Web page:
Seventy-five percent of the world’s online population is from the global South, and nearly half is projected to be women. Yet public knowledge on the internet - exemplified by Wikipedia - is primarily constructed by (white) men from western Europe and North America. One in ten Wikipedia editors are estimated to self-identify as female. In other words, the internet of the majority is produced by the minority. But Wikipedia is only one example of the deeply skewed experience of the internet: from the design and architecture of the internet, to the production and reproduction of knowledge on the internet, this globalised “public sphere” not only reflects the structural and representative inequalities of our world, it can, in many ways, amplify and deepen them. Still, the internet’s socio-technical nature can also engender potentially emancipatory processes in which communities on the “margins” of both the physical and virtual worlds can produce and curate their own knowledge online.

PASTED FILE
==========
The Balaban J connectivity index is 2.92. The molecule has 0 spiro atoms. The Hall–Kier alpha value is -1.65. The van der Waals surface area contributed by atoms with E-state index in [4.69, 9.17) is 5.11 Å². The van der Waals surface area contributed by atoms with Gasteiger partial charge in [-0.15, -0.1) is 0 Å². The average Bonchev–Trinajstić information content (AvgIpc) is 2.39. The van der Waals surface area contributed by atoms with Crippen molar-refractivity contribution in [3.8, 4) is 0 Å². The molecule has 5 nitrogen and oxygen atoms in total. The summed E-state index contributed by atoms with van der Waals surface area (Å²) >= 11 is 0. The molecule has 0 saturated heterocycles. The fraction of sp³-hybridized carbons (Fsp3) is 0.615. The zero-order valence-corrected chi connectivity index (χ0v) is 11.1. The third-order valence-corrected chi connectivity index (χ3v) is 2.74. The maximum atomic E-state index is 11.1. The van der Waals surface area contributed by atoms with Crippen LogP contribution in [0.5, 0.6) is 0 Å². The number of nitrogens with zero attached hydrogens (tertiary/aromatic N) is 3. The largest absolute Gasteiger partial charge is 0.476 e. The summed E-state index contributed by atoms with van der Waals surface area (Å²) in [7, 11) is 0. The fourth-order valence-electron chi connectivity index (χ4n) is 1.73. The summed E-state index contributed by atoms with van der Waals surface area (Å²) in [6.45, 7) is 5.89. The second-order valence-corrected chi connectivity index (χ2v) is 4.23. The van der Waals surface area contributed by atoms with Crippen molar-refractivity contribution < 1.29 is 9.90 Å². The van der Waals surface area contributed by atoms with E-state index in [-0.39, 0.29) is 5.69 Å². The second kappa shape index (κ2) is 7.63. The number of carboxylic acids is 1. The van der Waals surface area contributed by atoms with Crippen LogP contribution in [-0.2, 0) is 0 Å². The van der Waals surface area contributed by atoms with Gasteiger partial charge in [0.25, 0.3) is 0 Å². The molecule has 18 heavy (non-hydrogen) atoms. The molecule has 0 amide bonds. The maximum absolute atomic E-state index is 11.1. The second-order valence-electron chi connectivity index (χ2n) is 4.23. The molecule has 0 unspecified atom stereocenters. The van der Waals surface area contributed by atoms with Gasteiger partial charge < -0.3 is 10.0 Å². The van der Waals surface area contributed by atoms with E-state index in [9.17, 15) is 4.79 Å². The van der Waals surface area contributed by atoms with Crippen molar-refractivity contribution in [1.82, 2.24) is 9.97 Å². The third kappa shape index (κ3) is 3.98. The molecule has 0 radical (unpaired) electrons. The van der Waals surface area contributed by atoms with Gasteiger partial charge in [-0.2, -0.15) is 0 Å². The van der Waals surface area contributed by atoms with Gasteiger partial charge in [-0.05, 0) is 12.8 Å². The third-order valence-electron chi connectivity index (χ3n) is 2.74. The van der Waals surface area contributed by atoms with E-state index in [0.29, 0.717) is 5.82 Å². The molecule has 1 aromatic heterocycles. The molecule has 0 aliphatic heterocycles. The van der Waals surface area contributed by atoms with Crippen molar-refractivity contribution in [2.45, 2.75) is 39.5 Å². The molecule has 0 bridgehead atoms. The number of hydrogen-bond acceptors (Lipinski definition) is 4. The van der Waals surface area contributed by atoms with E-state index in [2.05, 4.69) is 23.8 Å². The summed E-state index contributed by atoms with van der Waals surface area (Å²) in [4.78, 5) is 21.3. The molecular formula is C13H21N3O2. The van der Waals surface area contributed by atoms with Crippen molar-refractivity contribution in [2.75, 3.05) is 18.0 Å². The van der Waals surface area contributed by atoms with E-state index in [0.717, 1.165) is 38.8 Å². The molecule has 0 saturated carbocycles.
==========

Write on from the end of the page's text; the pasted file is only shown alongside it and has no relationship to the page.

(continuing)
Whose Knowledge? is a global, multilingual campaign that aims to make public knowledge and the online experience less white, male, straight, and global North in origin. Using Miranda Fricker’s concept of epistemic injustice and Linda Tuhiwai Smith’s exhortation to decolonize our methodologies, the Whose Knowledge? campaign has supported marginalised communities like Dalits from India and the diaspora, queer activists from Bosnia-Herzegovina, and the Kumeyaay Native American Nation, to begin centering their knowledge online. The authors are feminist scholars, organizers, and technologists, and we describe the practices of decolonizing ourselves in this effort, in particular our approach to embedding feminist and anti-colonial values as we decolonize design, process, and metrics. We offer these possibilities and provocations for thinking further about a future feminist decolonized internet(s).

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